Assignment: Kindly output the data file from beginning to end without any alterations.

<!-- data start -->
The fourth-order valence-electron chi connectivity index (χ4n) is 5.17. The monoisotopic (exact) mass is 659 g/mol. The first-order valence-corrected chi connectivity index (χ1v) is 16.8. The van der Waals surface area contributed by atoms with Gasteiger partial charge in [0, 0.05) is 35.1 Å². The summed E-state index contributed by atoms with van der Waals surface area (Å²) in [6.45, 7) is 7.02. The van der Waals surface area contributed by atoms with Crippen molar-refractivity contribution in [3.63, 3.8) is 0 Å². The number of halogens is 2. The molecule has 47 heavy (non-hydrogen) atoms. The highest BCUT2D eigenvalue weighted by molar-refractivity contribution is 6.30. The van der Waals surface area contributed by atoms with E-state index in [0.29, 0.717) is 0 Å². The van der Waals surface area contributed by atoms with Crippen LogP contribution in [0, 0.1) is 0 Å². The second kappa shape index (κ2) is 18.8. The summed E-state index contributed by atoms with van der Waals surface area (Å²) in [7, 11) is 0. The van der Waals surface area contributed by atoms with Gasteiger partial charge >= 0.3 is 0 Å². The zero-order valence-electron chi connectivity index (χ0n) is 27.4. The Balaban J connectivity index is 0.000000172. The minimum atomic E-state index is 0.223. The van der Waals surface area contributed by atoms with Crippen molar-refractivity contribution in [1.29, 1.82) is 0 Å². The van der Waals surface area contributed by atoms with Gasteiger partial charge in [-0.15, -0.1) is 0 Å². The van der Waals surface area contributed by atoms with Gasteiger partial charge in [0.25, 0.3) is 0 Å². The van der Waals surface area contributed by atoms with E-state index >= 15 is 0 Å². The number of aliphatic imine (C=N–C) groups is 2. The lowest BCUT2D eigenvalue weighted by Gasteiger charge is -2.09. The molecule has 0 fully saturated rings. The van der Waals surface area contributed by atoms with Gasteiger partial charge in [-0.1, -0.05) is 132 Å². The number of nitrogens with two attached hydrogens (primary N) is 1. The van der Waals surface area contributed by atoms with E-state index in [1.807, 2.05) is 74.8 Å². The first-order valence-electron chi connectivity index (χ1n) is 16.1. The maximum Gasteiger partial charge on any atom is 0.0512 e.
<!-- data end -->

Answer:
The fourth-order valence-electron chi connectivity index (χ4n) is 5.17. The monoisotopic (exact) mass is 659 g/mol. The first-order valence-corrected chi connectivity index (χ1v) is 16.8. The van der Waals surface area contributed by atoms with Gasteiger partial charge in [0, 0.05) is 35.1 Å². The summed E-state index contributed by atoms with van der Waals surface area (Å²) in [6.45, 7) is 7.02. The van der Waals surface area contributed by atoms with Crippen molar-refractivity contribution in [3.63, 3.8) is 0 Å². The number of halogens is 2. The molecule has 47 heavy (non-hydrogen) atoms. The highest BCUT2D eigenvalue weighted by molar-refractivity contribution is 6.30. The van der Waals surface area contributed by atoms with E-state index in [0.29, 0.717) is 0 Å². The van der Waals surface area contributed by atoms with Crippen LogP contribution in [0, 0.1) is 0 Å². The second kappa shape index (κ2) is 18.8. The summed E-state index contributed by atoms with van der Waals surface area (Å²) in [7, 11) is 0. The van der Waals surface area contributed by atoms with Gasteiger partial charge >= 0.3 is 0 Å². The zero-order valence-electron chi connectivity index (χ0n) is 27.4. The Balaban J connectivity index is 0.000000172. The minimum atomic E-state index is 0.223. The van der Waals surface area contributed by atoms with Crippen molar-refractivity contribution in [1.29, 1.82) is 0 Å². The van der Waals surface area contributed by atoms with Gasteiger partial charge in [-0.15, -0.1) is 0 Å². The van der Waals surface area contributed by atoms with Gasteiger partial charge in [0.25, 0.3) is 0 Å². The van der Waals surface area contributed by atoms with E-state index >= 15 is 0 Å². The number of aliphatic imine (C=N–C) groups is 2. The lowest BCUT2D eigenvalue weighted by Gasteiger charge is -2.09. The molecule has 0 fully saturated rings. The van der Waals surface area contributed by atoms with Gasteiger partial charge in [-0.1, -0.05) is 132 Å². The number of nitrogens with two attached hydrogens (primary N) is 1. The van der Waals surface area contributed by atoms with E-state index in [1.807, 2.05) is 74.8 Å². The first-order valence-electron chi connectivity index (χ1n) is 16.1. The maximum Gasteiger partial charge on any atom is 0.0512 e.